As the largest resource of information specific to women's brain health, we are sure you will find what you are looking for, and promise that you will discover new information.
Published on: June 7, 2015
by Khaleej Times:
People with Alzheimer’s disease and other forms of cognitive impairment (CI) may be more sensitive to pain, says a study.
“It appears that those with widespread brain atrophy or neural degeneration…all show increased pain responses and/or greater pain sensitivity,” said one of the researchers Ruth Defrin.
The researchers analysed previous studies on pain responses in cognitively impaired patients.
Most studies suggest that the experience of pain is elevated in patients with mild to moderate Alzheimer’s disease.
“However, individuals with CI can have difficulty communicating the features of their pain to others, which in turn presents a significant challenge for effective diagnosis and treatment of their pain,” the researchers wrote.
Because of those communication issues, the belief that cognitively impaired people have reduced pain sensitivity may have formed.
Pain sensitivity in late Alzheimer’s disease is unclear, the researchers noted, adding the effects of other types of neurodegenerative impairment on pain processing appear variable.
Pain responses seem to be decreased in patients with frontotemporal dementia and Huntington’s disease, but increased in those with Parkinson’s disease. Effects on pain sensitivity may vary even for diseases affecting similar areas of the brain.
Various developmental disabilities—such as autism, cerebral palsy, and intellectual disability—are also associated with increased pain sensitivity, the study said.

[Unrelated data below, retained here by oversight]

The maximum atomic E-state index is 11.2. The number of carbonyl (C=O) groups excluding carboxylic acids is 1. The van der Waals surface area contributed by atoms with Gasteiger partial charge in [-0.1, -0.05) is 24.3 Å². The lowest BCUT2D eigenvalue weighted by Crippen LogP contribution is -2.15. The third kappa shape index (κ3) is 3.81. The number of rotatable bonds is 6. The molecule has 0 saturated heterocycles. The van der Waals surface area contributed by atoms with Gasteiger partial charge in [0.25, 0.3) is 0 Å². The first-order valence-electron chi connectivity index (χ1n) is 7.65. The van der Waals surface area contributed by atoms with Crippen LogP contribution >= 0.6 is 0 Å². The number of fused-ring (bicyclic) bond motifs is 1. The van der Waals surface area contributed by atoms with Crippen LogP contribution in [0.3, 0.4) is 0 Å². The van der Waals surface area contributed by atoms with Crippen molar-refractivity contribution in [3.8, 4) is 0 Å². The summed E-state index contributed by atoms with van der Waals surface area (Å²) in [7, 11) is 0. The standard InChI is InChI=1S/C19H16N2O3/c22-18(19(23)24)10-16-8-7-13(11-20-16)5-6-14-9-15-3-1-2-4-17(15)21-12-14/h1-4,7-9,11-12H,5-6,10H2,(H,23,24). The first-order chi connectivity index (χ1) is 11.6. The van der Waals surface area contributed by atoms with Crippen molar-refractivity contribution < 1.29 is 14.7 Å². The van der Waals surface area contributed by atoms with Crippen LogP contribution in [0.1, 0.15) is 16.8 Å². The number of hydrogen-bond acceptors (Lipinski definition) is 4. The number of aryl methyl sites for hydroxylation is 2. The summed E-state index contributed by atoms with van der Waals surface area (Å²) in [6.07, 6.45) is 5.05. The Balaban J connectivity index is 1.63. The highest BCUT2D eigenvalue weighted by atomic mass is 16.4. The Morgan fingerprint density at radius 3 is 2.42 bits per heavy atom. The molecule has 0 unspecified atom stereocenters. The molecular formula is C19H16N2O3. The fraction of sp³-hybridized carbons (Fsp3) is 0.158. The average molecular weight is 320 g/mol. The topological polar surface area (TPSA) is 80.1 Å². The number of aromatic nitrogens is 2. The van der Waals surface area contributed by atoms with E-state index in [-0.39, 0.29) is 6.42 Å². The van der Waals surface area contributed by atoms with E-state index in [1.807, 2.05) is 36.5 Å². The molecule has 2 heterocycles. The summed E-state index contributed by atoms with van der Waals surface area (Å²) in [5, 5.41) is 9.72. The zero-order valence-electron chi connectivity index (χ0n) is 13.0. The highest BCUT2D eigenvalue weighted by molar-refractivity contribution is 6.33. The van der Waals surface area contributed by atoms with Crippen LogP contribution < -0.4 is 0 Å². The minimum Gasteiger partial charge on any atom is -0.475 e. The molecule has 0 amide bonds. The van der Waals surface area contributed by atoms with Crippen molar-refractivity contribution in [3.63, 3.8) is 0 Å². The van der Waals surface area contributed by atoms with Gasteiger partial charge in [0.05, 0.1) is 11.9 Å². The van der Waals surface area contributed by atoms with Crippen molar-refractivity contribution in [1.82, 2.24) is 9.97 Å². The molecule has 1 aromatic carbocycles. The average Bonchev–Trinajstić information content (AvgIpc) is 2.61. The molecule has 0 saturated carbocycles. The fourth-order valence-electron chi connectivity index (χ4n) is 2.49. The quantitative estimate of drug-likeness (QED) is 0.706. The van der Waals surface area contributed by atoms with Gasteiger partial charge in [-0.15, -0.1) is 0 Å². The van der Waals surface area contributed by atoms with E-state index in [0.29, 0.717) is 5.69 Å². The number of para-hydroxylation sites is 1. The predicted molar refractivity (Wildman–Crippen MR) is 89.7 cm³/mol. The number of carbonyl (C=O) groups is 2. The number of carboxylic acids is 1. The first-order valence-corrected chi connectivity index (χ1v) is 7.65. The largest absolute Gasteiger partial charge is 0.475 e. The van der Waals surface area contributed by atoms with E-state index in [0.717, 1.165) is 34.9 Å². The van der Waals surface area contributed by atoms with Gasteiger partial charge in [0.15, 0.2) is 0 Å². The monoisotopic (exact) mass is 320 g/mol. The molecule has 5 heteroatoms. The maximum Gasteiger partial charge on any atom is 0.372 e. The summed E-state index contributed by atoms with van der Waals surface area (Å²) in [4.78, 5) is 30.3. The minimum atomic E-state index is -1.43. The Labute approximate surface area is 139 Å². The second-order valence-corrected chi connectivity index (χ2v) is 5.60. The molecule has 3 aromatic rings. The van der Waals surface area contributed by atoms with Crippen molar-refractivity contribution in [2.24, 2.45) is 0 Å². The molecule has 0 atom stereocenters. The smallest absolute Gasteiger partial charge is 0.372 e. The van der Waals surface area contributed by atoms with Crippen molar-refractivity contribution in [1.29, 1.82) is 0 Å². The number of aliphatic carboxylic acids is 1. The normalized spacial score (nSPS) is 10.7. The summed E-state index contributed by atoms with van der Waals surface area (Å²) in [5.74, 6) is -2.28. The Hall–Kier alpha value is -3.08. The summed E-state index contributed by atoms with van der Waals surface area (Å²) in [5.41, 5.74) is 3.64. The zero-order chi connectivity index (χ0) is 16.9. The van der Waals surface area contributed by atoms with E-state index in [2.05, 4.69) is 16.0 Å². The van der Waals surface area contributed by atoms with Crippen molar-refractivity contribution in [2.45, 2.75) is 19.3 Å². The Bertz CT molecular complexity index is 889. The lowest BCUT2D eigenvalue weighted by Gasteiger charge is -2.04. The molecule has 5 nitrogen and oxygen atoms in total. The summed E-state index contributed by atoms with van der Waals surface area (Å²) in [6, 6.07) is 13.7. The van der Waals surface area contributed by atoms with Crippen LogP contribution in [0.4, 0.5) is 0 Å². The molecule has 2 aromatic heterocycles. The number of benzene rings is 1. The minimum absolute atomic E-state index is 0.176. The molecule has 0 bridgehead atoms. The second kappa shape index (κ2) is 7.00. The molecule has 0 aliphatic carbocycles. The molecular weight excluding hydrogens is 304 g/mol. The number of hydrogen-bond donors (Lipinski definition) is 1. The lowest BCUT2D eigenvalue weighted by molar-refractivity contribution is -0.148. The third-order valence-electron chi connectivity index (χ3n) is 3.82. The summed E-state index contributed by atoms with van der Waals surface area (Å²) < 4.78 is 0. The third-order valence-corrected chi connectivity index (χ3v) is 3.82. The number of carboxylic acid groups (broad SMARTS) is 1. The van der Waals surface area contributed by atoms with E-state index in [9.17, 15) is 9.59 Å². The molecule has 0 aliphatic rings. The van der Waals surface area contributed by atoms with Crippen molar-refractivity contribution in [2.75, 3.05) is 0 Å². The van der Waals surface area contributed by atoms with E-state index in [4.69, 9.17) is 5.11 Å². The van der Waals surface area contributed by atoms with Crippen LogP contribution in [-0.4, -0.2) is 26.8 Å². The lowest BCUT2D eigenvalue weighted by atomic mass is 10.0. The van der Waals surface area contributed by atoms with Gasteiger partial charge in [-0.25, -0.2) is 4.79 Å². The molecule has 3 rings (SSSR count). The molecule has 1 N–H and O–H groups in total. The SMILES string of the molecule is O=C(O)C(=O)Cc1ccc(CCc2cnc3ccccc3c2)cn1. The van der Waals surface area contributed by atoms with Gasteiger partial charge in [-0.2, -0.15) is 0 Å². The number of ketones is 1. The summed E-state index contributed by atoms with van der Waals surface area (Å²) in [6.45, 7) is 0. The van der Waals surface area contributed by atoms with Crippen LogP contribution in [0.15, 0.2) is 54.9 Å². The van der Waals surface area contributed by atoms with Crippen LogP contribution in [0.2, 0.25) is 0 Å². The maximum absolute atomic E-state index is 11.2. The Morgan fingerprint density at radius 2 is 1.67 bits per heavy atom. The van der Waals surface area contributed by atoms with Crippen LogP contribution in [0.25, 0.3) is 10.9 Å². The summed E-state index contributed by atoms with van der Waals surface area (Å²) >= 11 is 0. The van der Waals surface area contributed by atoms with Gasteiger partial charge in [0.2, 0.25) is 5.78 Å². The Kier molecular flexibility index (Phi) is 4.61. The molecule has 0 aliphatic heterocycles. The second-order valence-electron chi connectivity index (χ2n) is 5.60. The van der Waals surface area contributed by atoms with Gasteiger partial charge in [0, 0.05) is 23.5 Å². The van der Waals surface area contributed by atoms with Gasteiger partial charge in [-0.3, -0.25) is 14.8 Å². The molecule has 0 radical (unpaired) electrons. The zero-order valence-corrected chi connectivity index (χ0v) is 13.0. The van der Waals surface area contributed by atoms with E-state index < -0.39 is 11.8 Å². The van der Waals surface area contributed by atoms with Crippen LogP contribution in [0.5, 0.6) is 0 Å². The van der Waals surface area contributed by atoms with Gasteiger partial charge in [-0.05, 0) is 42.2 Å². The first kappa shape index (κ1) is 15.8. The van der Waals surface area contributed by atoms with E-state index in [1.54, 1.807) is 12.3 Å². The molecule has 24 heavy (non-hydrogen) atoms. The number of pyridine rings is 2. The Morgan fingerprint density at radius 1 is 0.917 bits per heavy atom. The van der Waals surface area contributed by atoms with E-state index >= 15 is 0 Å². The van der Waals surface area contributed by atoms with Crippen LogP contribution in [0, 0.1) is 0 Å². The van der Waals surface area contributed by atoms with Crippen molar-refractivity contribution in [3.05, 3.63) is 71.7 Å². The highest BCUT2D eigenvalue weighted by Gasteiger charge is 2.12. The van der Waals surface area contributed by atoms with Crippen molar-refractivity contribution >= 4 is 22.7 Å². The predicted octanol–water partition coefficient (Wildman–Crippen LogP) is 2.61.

The findings suggest that pain processing is frequently altered in cognitively impaired individuals, often with increased sensitivity to painful stimuli.
The research review was published in the journal PAIN.
Receiving a diagnosis of Alzheimer’s disease or another type of dementia can bring mixed and complex emotions. For some, it may be a relief that there is finally an explanation for symptoms....
As a cognitive neuroscientist and clinical neuropsychologist, I have been yammering away for years about the detrimental effects of loneliness and social isolation on brain health and overall health. Loneliness and social isolation have long been of interest to...
Scientists have collected plenty of evidence linking exercise to brain health, with some research suggesting fitness may even improve memory. But what happens during exercise to trigger these benefits? New UT Southwestern research that mapped...
The material presented through the Think Tank feature on this website is in no way intended to replace professional medical care or attention by a qualified practitioner. WBHI strongly advises all questioners and viewers using this feature with health problems to consult a qualified physician, especially before starting any treatment. The materials provided on this website cannot and should not be used as a basis for diagnosis or choice of treatment. The materials are not exhaustive and cannot always respect all the most recent research in all areas of medicine.